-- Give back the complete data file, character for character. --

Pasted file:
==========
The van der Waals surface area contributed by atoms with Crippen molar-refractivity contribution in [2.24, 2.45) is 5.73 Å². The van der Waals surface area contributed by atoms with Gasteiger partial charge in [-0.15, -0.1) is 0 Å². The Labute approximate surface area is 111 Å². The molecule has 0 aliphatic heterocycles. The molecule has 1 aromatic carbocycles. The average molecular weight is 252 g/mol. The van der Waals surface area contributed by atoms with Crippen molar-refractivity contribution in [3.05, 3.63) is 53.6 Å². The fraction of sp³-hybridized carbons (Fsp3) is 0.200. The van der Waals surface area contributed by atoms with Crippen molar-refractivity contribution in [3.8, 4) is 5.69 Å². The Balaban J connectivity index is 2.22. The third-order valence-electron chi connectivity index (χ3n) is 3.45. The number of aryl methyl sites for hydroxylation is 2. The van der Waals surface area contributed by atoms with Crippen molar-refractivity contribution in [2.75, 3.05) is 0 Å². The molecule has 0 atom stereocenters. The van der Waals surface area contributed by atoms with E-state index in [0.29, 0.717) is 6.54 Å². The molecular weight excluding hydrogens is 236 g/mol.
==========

The van der Waals surface area contributed by atoms with Crippen molar-refractivity contribution in [2.24, 2.45) is 5.73 Å². The van der Waals surface area contributed by atoms with Gasteiger partial charge in [-0.15, -0.1) is 0 Å². The Labute approximate surface area is 111 Å². The molecule has 0 aliphatic heterocycles. The molecule has 1 aromatic carbocycles. The average molecular weight is 252 g/mol. The van der Waals surface area contributed by atoms with Crippen molar-refractivity contribution in [3.05, 3.63) is 53.6 Å². The fraction of sp³-hybridized carbons (Fsp3) is 0.200. The van der Waals surface area contributed by atoms with Crippen molar-refractivity contribution in [3.8, 4) is 5.69 Å². The Balaban J connectivity index is 2.22. The third-order valence-electron chi connectivity index (χ3n) is 3.45. The number of aryl methyl sites for hydroxylation is 2. The van der Waals surface area contributed by atoms with Crippen molar-refractivity contribution in [2.75, 3.05) is 0 Å². The molecule has 0 atom stereocenters. The van der Waals surface area contributed by atoms with E-state index in [0.29, 0.717) is 6.54 Å². The molecular weight excluding hydrogens is 236 g/mol.